Analog Joystick and RoboClaw


In this Application Note we’ll be wiring an analog joystick to the RoboClaw so that it can be used to control the speed and direction of two motors. This is a handy and intuitive way to control something like a tank style robot.


(1) RoboClaw motor controller
(1) Analog joystick *
(2) resistors
(1) soldering iron
(1) roll of solder
(2) motors
(1) battery for RoboClaw
(6) female jumper wires
(1) USB cable
(1) computer with BasicMicro Motion Studio installed
(1) small screwdriver

* Adafruit part link

Let’s get started

1. See this tutorial and follow the Application Note to step 10.

2. Be sure you’ve disconnected power from the RoboClaw.

3. Measure the resistance of the potentiometers on your joystick. Using a multimeter measure the resistance between the two outermost pins on the potentiometers of your joystick. Common potentiometer values are 5Kohm, 10Kohm and 20Kohm.

Figure 1

The resistance of a potentiometer measured with a multimeter.

4. Select the appropriate resistors. The table below can be used to select the appropriate resistors for common potentiometer values. If your potentiometer value is not listed below multiply the potentiometer value by 1.5 to get the resistor value needed.

Potentiometer Resistor
5Kohm 7.5Kohm
10Kohm 15Kohm
20Kohm 30Kohm

5. Solder the resistors to the potentiometers. Tin the leftmost potentiometer pad with a small amount of solder. Then solder a resistor to the pad. Repeat this for the second potentiometer on the joystick.

Figure 2

One resistor soldered to the leftmost pin on each potentiometer.

6. Prepare the jumpers for soldering. Cut one end of the jumper wires off leaving a female connector on the other end. Strip a small amount of insulation off the cut end and tin the end of each wire with a small amount of solder.

7. Solder the wires to the potentiometers. Tin the remaining pads on the two potentiometers. One by one solder the prepared wires to the potentiometer. Note that one wire on each potentiometer will need to be soldered to the end of the resistor previously soldered on to the potentiometer.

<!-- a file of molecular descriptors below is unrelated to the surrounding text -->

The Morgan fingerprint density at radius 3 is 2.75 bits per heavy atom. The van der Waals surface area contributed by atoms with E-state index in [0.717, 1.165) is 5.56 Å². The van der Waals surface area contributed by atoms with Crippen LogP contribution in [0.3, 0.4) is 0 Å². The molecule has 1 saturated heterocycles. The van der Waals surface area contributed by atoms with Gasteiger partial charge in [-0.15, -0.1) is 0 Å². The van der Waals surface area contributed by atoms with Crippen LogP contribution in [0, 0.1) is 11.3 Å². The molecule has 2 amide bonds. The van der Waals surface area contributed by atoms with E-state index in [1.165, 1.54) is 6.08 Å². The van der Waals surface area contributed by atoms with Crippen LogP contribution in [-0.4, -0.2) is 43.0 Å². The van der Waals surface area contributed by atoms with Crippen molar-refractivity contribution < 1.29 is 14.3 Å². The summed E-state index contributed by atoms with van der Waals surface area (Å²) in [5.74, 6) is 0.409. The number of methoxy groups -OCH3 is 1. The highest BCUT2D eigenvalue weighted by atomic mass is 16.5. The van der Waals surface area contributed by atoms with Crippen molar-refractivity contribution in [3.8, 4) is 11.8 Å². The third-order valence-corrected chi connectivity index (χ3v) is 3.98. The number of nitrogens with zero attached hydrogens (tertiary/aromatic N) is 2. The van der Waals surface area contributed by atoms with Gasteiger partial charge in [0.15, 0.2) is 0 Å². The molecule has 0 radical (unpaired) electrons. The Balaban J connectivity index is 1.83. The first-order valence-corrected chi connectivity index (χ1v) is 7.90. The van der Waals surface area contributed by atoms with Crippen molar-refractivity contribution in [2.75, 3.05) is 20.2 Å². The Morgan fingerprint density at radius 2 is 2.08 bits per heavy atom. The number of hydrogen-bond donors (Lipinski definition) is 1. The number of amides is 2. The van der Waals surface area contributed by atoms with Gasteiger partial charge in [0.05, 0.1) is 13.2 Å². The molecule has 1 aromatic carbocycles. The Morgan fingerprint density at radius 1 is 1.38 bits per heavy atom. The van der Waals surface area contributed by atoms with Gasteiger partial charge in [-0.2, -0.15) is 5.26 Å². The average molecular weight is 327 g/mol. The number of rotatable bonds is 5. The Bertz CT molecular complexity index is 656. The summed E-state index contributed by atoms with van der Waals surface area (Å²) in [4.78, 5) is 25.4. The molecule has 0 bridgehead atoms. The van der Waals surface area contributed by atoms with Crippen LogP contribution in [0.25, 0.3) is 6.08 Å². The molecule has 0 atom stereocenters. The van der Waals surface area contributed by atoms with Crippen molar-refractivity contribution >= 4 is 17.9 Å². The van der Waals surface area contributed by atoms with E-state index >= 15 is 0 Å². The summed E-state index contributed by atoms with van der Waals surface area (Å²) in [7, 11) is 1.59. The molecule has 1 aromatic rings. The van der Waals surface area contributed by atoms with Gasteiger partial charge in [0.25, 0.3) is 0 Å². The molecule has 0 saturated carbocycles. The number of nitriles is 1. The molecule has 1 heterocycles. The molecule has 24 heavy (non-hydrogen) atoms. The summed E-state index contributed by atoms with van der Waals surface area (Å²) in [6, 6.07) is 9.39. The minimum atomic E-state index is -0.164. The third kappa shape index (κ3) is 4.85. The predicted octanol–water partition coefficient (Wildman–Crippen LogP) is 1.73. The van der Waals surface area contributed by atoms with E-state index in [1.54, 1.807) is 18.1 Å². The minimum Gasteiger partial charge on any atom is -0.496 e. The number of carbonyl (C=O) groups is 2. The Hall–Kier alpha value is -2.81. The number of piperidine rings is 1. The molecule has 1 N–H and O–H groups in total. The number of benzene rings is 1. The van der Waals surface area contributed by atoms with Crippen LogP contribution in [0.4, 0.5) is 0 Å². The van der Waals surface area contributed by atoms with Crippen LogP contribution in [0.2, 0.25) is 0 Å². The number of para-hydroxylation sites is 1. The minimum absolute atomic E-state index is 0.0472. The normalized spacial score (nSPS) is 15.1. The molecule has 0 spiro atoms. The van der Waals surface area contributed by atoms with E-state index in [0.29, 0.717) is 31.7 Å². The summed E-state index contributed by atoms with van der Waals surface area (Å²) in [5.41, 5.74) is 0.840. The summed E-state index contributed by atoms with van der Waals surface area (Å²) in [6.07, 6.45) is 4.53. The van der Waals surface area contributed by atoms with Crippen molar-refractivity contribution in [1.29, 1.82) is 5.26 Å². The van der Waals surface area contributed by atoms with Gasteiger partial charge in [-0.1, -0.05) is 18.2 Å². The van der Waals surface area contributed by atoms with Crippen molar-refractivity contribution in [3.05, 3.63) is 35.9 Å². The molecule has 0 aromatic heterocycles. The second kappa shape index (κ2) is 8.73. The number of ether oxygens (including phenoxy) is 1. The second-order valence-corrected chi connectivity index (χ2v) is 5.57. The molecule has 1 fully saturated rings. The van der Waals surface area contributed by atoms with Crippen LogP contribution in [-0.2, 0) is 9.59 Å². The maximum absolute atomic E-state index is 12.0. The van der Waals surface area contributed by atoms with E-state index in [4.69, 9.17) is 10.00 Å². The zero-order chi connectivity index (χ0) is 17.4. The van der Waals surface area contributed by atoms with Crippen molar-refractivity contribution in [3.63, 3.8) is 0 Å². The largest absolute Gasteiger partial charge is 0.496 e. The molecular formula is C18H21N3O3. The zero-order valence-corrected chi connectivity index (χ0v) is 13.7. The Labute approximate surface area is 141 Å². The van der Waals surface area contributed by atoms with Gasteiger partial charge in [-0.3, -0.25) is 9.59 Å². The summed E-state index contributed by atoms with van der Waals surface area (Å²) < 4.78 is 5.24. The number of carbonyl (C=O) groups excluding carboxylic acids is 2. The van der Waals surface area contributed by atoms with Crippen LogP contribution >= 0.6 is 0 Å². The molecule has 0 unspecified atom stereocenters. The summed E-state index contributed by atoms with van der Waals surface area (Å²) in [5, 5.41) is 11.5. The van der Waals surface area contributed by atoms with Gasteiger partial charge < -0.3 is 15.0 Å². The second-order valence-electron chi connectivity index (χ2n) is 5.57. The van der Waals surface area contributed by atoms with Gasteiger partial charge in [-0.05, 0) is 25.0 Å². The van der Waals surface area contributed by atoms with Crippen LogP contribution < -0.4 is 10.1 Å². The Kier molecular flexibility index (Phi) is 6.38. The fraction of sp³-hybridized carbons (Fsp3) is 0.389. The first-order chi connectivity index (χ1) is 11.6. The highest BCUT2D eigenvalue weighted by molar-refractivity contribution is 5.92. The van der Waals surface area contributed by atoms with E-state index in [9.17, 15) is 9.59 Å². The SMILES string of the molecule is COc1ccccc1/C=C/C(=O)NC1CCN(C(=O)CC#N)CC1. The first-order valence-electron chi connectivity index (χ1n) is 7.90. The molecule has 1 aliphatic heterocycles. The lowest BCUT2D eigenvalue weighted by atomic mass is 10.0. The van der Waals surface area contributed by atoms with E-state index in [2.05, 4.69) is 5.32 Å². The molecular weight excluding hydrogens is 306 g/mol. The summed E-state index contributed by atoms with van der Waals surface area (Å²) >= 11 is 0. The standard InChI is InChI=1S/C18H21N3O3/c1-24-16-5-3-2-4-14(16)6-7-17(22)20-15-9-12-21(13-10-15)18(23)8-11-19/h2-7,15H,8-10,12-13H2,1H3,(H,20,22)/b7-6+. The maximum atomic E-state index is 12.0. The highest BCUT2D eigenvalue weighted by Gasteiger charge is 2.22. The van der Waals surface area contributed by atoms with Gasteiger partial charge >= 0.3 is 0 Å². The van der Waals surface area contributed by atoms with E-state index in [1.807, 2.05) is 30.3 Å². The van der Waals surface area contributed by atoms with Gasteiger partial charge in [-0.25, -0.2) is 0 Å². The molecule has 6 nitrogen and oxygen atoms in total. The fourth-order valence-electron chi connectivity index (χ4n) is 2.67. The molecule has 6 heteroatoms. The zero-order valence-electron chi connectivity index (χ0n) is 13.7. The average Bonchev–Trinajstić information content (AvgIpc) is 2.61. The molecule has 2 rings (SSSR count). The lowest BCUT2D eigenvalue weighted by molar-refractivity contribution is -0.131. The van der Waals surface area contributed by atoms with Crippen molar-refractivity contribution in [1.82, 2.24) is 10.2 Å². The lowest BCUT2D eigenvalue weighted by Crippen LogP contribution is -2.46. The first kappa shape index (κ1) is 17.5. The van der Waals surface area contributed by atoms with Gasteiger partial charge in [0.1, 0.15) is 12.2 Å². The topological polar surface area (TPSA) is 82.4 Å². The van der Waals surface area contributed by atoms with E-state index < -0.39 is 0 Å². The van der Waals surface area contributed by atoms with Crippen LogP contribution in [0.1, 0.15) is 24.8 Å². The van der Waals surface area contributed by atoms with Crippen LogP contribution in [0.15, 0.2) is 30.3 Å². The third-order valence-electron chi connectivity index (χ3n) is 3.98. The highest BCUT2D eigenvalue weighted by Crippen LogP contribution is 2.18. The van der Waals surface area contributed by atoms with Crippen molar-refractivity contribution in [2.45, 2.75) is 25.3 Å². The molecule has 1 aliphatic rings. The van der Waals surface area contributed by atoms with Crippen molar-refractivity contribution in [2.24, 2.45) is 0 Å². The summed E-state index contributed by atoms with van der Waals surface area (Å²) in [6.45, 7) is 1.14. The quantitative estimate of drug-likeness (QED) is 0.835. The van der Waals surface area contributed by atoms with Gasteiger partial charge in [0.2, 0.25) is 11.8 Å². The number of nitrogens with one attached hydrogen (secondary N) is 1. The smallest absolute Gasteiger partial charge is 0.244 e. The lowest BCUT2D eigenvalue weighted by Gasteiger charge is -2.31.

Figure 3

Female jumper wires soldered to each potentiometer.

8. Wire the joystick to the S1 and S2 headers. Locate the S1 and S2 headers, this is where the potentiometers of the joystick will be wired. The pin of each potentiometer with the resistor is wired to the (+) pin of the header, the rightmost pin is wired to the (-) and the middle pin is wired to the signal pin. Consult the table below for the proper wiring. Repeat this process with the second potentiometer.

Potentiometer RoboClaw
Left contact (side with resistor) + pin (middle pin on header)
Middle contact signal pin (pin closest to outside edge of board)
Right contact – pin (pin on inside edge of board)

9. Reconnect power to the RoboClaw as you’ve done previously.

10. Open BasicMicro Motion Studio. Connect the RoboClaw by clicking “Connect Selected Unit”. Next select “General Settings” from the left-hand side of the application window. Now find the section labeled “Setup”. Select “Analog” in the dropdown labeled “Control Mode”. Save the setting to the board by selecting “Device” in the menu at the top of the windows and clicking on “Write Settings”. The RoboClaw is now configured in Analog Mode.

Figure 4

Location of analog mode setting in BasicMicro Motion Studio.

11. Test the operation of the joystick by moving it left and right and up and down. Each direction should turn a separate motor and each side of a given direction should turn the motor in a different direction. The speed of each motor should vary by how much the joystick is moved in each direction. If this does not work check your wiring again against the table in section 8 of this App Note. Be sure that the middle wire of each potentiometer is attached to the signal pin (pin closest to board edge) of the S1 and S2 headers.